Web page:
In this prototype technique the synergy of mixed reality, embodiment, and the users’ own avatars is achieved so that the level of understanding is effectively increased. More specifically, the conception of place can be grasped as the user gets to be the avatar walking in the tridimensional space, and the usage of props enhances the apprehension of historical situatedness, as the users can navigate a space imbued with images and the culture of the past. Admittedly this is a component that is still lacking in games. [Friedman 1995] states that: “There could never be an ‘objective’ simulation free from ‘bias’. Computer programs, like all texts, will always be ideological constructions.” Similarly [Fleckenstein 2005, 164] maintains that: “Place is neither an imprint of our discursive regimes nor an impervious container that shapes our identities without being shaped in return. Rather, place is the product and the producer of a dynamic fusion of sign system, physical reality and interpretant.” So the Magic Mirror Theater system intends to utilize the above parameters rather than consider them reductive by immersing the user as an avatar into the exact replicas of ancient theaters, thus procuring a conceptually productive co-existence of user, actual physical environment, and theatrical venue.
The classroom projector or computer screen can be used as a magic mirror in which the users can see themselves standing in the middle of a virtual theater, which is a real-life digital replica of the well-known ancient theater of Epidaurus. This mixed-reality system utilizes a low-cost depth/video camera, which is connected with the computer as a regular USB web-camera. Such depth cameras are available from many companies that produce devices for natural user interaction, such as gaming engines (Microsoft Kinect), peripheral devices (LeapMotion), laptops (Intel RealSense camera), and many others starting from $69 (retail price).[19] One of the key advantages of these devices is that they do not require any technological skill by the users. On the contrary, the users can use their natural body motion and everyday life gestures to give instructions to the computer. Scholars and students are found to be familiar with natural user interface platforms that already exist in the majority of households due to their affordable price range, according to national reports [Pew Report 2008]. This prototype system uses the information acquired from the depth sensor to instantly reconstruct the 3D body image of the user, which is displayed as a real-time 3D holographic video stream in the middle of the virtual theater. The camera follows the motion of the users, who can move, walk, act, dance as the corresponding motion is instantly transferred to their 3D holographic image in the virtual scene. The prototype system was built as an HTML5 application using webGL for the rendering of the 3D content (avatars and theater) and webSockets for communicating in real-time with the depth sensor. The depth sensor tracked in real time the body motion of the users by fitting a 25-joint skeletal model to their 3D silhouette using the J4K (Java for Kinect) library that was originally developed for real-time 3D body reconstruction and human avatar synthesis [Barmpoutis 2013]. The real-time sequence of tracked skeletons was transferred to the prototype system that displayed composed 3D scene.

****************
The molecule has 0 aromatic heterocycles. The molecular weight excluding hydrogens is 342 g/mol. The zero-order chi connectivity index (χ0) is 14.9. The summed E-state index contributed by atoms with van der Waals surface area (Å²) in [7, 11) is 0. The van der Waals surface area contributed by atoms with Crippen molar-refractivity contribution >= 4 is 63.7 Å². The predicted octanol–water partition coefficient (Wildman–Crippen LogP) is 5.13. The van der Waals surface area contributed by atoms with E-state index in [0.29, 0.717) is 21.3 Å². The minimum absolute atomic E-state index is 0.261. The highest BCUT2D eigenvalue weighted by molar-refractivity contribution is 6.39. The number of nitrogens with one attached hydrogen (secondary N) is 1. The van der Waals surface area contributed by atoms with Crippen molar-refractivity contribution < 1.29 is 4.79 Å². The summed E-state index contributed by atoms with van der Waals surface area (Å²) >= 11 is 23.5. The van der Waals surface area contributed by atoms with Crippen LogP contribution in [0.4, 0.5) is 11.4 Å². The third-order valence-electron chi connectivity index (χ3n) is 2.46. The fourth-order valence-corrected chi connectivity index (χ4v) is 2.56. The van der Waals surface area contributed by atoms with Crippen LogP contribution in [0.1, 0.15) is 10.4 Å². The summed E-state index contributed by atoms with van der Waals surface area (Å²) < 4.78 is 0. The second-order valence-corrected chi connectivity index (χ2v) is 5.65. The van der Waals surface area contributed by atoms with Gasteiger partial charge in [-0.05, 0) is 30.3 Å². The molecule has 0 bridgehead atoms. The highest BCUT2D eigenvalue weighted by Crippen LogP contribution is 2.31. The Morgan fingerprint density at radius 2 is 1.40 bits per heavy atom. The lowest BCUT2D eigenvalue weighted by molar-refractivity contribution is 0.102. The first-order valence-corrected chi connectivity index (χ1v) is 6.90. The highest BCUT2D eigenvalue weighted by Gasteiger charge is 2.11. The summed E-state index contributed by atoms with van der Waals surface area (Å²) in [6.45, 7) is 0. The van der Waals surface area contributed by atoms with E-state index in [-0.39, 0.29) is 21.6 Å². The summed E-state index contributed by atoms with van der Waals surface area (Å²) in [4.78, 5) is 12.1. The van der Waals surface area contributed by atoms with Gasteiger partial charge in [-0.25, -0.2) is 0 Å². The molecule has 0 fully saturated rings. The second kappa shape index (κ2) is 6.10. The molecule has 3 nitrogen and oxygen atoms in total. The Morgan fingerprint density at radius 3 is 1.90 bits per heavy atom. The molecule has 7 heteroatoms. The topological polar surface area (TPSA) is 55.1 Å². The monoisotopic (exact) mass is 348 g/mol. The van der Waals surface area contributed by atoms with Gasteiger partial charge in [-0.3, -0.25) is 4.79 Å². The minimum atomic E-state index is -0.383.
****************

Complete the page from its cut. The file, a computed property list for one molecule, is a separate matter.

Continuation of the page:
The users can intuitively understand the size of the stage and the structure of the theater by simply walking in the virtual space and by visually comparing the size of their holographic body with the size of the depicted virtual elements of the theater, which is an automatic process of our brain that is triggered any time one visits a new space [Glenberg et al. 2008]. The users can also choose between 1st and 3rd person’s view, hold virtual props, and replicate their body multiple times in the virtual space in various arrangements. The latter is a useful feature, as it facilitates the understanding of those parts that involve the members of the chorus (dancers), whose number varies across authors and plays. The Magic Mirror Theater educational system covers cross-disciplinary material on Classical drama, and its implementation is based on archaeological evidence on the number of actors and choristers, their gender restrictions (actors in Classical Greece were exclusively male), the theater in which it was originally performed, the season and time of the performance (relative to the sunrise or the sunset), the structure of the theater (type, size, auxiliary rooms available, etc.), as well as information about costumes and mechanical devices used during the performances. The material is presented to the users through an experiential-learning environment that can be used either by the instructor as a novel teaching tool, or by the scholar of Classical drama who will ultimately understand better the circumstances of performance in the Greco-Roman world by personally interacting with the aforementioned virtual objects. The ultimate goal is to recreate not only the place itself but the ambience of that place as well.